DatabaseID   = x.d.value(N'(data  [@name="database_id"]/value)[1]',           N'int'),
    [FileName]   = x.d.value(N'(data  [@name="file_name"]/value)[1]',             N'sysname'),
    Duration     = x.d.value(N'(data  [@name="duration"]/value)[1]',              N'int'),
    FileType     = x.d.value(N'(data  [@name="file_type"]/text)[1]',              N'varchar(4)'),
    Culprit      = x.d.value(N'(action[@name="sql_text"]/value)[1]',              N'nvarchar(max)'),
    IsAutomatic  = x.d.value(N'(data  [@name="is_automatic"]/value)[1]',          N'varchar(5)'),
    ChangeKB     = x.d.value(N'(data  [@name="size_change_kb"]/value)[1]',        N'bigint'),
    Principal    = x.d.value(N'(action[@name="server_principal_name"]/value)[1]', N'sysname'),
    username     = x.d.value(N'(action[@name="username"]/value)[1]',              N'sysname'),
    AppName      = x.d.value(N'(action[@name="client_app_name"]/value)[1]',       N'sysname'),
    HostName     = x.d.value(N'(action[@name="client_hostname"]/value)[1]',       N'sysname')
  FROM SessionData CROSS APPLY EventData.nodes(N'/event') AS x(d)
)
SELECT 
  src = 'xe', 
  DatabaseName    = DB_NAME(DatabaseID), 
  [FileName], 
  DurationSeconds = CONVERT(decimal(18,3), Duration/1000000.0),
  StartTimeUTC    = DATEADD(MICROSECOND, -Duration, EndTimeUTC), 
  EndTimeUTC,
  FileType, 
  Culprit, 
  IsAutomatic, 
  ChangeMB  = CONVERT(decimal(18,3), ChangeKB / 1024.0), 
  Principal = COALESCE([Principal], COALESCE(NULLIF(username,N''), N'?')),
  HostName, 
  App = CASE WHEN AppName LIKE N'%Management Studio%Query%' 
                  THEN N'SSMS - Query Window'
             WHEN AppName LIKE N'%Management Studio%'       
                  THEN N'SSMS - GUI!'
             ELSE AppName END
FROM src
ORDER BY StartTimeUTC DESC;

The results show the additional fun I had, including (gasp!) running a "Shrink Database" task from the UI (click to enlarge):

Deploying it everywhere

Confident that I could now get a more complete picture of file size change events on any server, it was time to deploy. I used a CMS query window to first disable the default trace everywhere, and set the show advanced options back the way I found it:

IF EXISTS 
(
  SELECT 1 FROM sys.configurations 
    WHERE name = N'default trace enabled' 
    AND value_in_use = 1
)
BEGIN
  DECLARE @OriginalAdvancedOptions bit = 
  (
    SELECT CONVERT(bit, value_in_use)
      FROM sys.configurations 
      WHERE name = N'show advanced options'
  );
 
  IF @OriginalAdvancedOptions = 0 -- need to turn this on if it's not already
  BEGIN
    EXEC sys.sp_configure @configname = N'show advanced options', @configvalue = 1;
    RECONFIGURE WITH OVERRIDE;
  END
 
  EXEC   sys.sp_configure @configname = N'default trace enabled', @configvalue = 0;
 
  IF @OriginalAdvancedOptions = 0 -- need to set it back (else leave it)
  BEGIN
    EXEC sys.sp_configure @configname = N'show advanced options', @configvalue = 0;
  END
 
  RECONFIGURE WITH OVERRIDE;
END
GO

Then, to create the Extended Event session, I need to use dynamic SQL, because some servers might have different paths for SERVERPROPERTY(N'ErrorLogFileName') and that argument can't be parameterized.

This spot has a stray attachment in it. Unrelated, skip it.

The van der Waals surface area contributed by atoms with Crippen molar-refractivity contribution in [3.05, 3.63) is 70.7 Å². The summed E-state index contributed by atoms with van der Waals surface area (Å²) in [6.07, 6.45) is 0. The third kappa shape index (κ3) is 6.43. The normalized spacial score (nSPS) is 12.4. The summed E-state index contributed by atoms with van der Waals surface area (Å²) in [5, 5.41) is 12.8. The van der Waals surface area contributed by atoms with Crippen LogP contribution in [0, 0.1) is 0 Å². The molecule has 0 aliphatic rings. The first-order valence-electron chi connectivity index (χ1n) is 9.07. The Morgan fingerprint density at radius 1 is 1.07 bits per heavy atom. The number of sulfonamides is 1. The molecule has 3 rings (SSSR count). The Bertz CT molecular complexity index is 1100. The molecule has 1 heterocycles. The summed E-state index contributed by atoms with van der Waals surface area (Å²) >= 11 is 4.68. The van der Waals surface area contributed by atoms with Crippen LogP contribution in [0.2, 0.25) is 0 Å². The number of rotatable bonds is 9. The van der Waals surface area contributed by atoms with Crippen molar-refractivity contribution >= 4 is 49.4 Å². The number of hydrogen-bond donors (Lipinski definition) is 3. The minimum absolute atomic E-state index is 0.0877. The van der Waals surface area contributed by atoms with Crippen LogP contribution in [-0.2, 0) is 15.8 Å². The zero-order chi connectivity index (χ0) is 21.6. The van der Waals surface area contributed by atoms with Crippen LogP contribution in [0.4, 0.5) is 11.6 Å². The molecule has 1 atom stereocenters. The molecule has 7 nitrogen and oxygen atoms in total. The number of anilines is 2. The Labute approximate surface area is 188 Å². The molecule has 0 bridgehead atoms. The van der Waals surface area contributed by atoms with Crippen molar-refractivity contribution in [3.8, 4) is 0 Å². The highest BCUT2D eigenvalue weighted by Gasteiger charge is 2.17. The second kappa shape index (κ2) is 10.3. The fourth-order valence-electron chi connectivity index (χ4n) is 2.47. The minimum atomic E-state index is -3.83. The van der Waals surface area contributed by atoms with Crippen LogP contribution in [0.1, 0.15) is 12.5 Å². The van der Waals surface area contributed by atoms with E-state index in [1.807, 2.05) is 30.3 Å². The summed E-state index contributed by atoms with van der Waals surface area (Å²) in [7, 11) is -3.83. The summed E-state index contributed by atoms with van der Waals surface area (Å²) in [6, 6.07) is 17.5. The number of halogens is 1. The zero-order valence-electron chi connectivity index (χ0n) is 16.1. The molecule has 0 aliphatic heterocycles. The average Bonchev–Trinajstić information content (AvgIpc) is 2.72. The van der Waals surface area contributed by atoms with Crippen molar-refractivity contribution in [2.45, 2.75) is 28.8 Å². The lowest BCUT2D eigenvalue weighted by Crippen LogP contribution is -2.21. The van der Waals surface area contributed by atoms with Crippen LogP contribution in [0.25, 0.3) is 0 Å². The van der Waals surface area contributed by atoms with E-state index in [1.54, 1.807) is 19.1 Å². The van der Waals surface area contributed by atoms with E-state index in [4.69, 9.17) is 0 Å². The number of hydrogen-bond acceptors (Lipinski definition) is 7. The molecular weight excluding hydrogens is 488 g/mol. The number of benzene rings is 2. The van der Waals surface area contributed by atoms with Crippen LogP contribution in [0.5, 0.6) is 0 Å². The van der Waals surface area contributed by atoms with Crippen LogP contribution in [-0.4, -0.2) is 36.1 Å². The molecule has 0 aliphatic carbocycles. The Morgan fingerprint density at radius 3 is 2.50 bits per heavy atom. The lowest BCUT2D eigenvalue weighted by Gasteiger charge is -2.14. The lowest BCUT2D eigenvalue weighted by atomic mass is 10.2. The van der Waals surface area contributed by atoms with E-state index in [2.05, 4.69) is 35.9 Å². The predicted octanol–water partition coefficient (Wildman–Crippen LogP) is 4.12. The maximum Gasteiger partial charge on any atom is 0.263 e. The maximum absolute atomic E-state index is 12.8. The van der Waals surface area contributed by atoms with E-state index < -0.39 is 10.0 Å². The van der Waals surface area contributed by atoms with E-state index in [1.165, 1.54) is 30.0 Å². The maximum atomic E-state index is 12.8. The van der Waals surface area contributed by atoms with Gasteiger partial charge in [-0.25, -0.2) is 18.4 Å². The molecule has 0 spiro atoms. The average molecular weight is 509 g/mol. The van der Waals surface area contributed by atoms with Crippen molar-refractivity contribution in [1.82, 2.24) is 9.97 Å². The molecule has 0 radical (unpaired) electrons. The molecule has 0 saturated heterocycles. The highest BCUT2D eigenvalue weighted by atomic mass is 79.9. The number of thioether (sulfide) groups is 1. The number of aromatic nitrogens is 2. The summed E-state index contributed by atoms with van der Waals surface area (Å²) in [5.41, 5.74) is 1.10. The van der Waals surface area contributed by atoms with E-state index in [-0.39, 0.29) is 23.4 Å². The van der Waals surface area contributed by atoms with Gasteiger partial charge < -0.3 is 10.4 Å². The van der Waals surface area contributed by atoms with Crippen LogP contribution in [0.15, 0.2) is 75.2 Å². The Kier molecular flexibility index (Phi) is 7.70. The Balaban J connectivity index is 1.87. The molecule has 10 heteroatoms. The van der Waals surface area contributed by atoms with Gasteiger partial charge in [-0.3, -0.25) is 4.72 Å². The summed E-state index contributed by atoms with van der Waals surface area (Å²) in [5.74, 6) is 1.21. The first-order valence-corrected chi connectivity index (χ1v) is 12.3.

DECLARE @path nvarchar(max) = (SELECT REVERSE(SUBSTRING(p, CHARINDEX(N'\', p), 4000)) 
  FROM (SELECT REVERSE((CONVERT(nvarchar(max), SERVERPROPERTY(N'ErrorLogFileName'))))) AS s(p));
 
IF EXISTS (SELECT 1 FROM sys.dm_xe_sessions WHERE name = N'FileSizeChanges')
BEGIN
  EXEC sys.sp_executesql N'DROP EVENT SESSION FileSizeChanges ON SERVER;';
END
 
DECLARE @sql nvarchar(max) = N' CREATE EVENT SESSION FileSizeChanges ON SERVER 
ADD EVENT sqlserver.database_file_size_change
(
  ACTION
  (
    sqlserver.sql_text,
    sqlserver.client_app_name,
    sqlserver.client_hostname,
    sqlserver.username,
    sqlserver.server_principal_name
  )
)
ADD TARGET package0.event_file
(
  SET filename       = ''' + @path + N'FileSizeChanges.xel'',
  MAX_FILE_SIZE      = 100, -- MB
  MAX_ROLLOVER_FILES = 100  -- 100 MB x 100 = max 10 GB
)
WITH
(
  MAX_MEMORY            = 8192 KB,
  EVENT_RETENTION_MODE  = ALLOW_SINGLE_EVENT_LOSS,
  MAX_DISPATCH_LATENCY  = 30 SECONDS,
  MAX_EVENT_SIZE        = 0 KB,
  TRACK_CAUSALITY       = OFF,
  STARTUP_STATE         = ON
);
 
ALTER EVENT SESSION FileSizeChanges ON SERVER STATE = START;';
 
EXEC sys.sp_executesql @sql;

The proof is in the pudding

I created a mock workload that was intentionally heavy with things that would log events to the default trace, then ran it multiple times with and without the default trace enabled, to show that observer effect can have an impact on the workload.

SELECT [starting] = sysdatetime();
GO
 
EXEC sys.sp_executesql N'CREATE OR ALTER PROCEDURE dbo.dostuff
AS
BEGIN
  SET NOCOUNT ON;
  SELECT DISTINCT TOP (1000) object_id, column_id INTO #blat FROM sys.all_columns;
  ALTER TABLE #blat ADD CONSTRAINT PK_wahoo PRIMARY KEY (object_id, column_id);
  ALTER TABLE #blat ADD CONSTRAINT DF_what DEFAULT(1) FOR object_id;
  CREATE INDEX IX_what ON #blat(column_id);
  DROP TABLE #blat;
END';
 
EXEC dbo.dostuff;
 
CREATE USER smidgen WITHOUT LOGIN;
 
ALTER ROLE db_owner ADD MEMBER smidgen;
 
DBCC TRACEON(2861) WITH NO_INFOMSGS;
DBCC TRACEOFF(2861) WITH NO_INFOMSGS;
 
DROP USER smidgen;
GO 5000
 
SELECT [finished] = sysdatetime();
GO

Average runtime:

Default trace Average workload time
Enabled
147.4s
Disabled
131.6s

A 10-11% runtime reduction is certainly not huge in isolation, but it's a big win if you think about the cumulative impact across an entire fleet of 200+ servers.

What's next?

Don't do this yet. We still have to talk about some side effects of disabling the default trace, and create views so that users can easily consume the session data without becoming XQuery experts. Stay tuned!